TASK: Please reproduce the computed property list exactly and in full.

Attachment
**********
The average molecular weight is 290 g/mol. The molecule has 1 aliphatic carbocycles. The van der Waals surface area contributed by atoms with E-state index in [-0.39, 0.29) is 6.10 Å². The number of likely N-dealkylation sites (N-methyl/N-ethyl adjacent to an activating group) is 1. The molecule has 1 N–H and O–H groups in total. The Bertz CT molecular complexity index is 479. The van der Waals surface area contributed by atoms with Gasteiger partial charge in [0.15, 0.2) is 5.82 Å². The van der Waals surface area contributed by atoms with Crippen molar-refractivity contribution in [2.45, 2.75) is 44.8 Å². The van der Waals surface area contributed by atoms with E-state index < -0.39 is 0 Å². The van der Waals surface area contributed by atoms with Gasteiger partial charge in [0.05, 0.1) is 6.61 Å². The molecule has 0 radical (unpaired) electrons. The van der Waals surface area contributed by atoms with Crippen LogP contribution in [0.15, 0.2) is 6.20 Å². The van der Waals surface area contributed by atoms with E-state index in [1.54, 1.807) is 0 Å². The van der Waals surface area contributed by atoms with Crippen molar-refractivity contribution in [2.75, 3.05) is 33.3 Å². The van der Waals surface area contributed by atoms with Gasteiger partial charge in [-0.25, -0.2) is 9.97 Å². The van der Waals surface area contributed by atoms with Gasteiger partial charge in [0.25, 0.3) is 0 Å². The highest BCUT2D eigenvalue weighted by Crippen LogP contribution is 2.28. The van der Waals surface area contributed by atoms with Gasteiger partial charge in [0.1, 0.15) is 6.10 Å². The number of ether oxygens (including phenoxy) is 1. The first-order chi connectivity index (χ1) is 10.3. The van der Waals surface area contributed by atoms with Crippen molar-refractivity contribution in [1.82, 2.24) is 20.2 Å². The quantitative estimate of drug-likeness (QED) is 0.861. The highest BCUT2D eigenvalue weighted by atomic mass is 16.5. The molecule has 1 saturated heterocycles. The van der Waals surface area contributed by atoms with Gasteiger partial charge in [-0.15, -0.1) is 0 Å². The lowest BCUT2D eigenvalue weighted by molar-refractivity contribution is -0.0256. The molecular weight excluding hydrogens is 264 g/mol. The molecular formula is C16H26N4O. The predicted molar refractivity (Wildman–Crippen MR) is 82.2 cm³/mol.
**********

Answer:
The average molecular weight is 290 g/mol. The molecule has 1 aliphatic carbocycles. The van der Waals surface area contributed by atoms with E-state index in [-0.39, 0.29) is 6.10 Å². The number of likely N-dealkylation sites (N-methyl/N-ethyl adjacent to an activating group) is 1. The molecule has 1 N–H and O–H groups in total. The Bertz CT molecular complexity index is 479. The van der Waals surface area contributed by atoms with Gasteiger partial charge in [0.15, 0.2) is 5.82 Å². The van der Waals surface area contributed by atoms with Crippen molar-refractivity contribution in [2.45, 2.75) is 44.8 Å². The van der Waals surface area contributed by atoms with E-state index < -0.39 is 0 Å². The van der Waals surface area contributed by atoms with Gasteiger partial charge in [0.05, 0.1) is 6.61 Å². The molecule has 0 radical (unpaired) electrons. The van der Waals surface area contributed by atoms with Crippen LogP contribution in [0.15, 0.2) is 6.20 Å². The van der Waals surface area contributed by atoms with E-state index in [1.54, 1.807) is 0 Å². The van der Waals surface area contributed by atoms with Crippen molar-refractivity contribution in [2.75, 3.05) is 33.3 Å². The van der Waals surface area contributed by atoms with Gasteiger partial charge in [-0.25, -0.2) is 9.97 Å². The van der Waals surface area contributed by atoms with Gasteiger partial charge in [0.25, 0.3) is 0 Å². The highest BCUT2D eigenvalue weighted by Crippen LogP contribution is 2.28. The van der Waals surface area contributed by atoms with Gasteiger partial charge in [0.1, 0.15) is 6.10 Å². The number of ether oxygens (including phenoxy) is 1. The first-order chi connectivity index (χ1) is 10.3. The van der Waals surface area contributed by atoms with Crippen molar-refractivity contribution in [1.82, 2.24) is 20.2 Å². The quantitative estimate of drug-likeness (QED) is 0.861. The highest BCUT2D eigenvalue weighted by atomic mass is 16.5. The molecule has 1 saturated heterocycles. The van der Waals surface area contributed by atoms with Gasteiger partial charge in [-0.15, -0.1) is 0 Å². The lowest BCUT2D eigenvalue weighted by molar-refractivity contribution is -0.0256. The molecular weight excluding hydrogens is 264 g/mol. The molecular formula is C16H26N4O. The predicted molar refractivity (Wildman–Crippen MR) is 82.2 cm³/mol.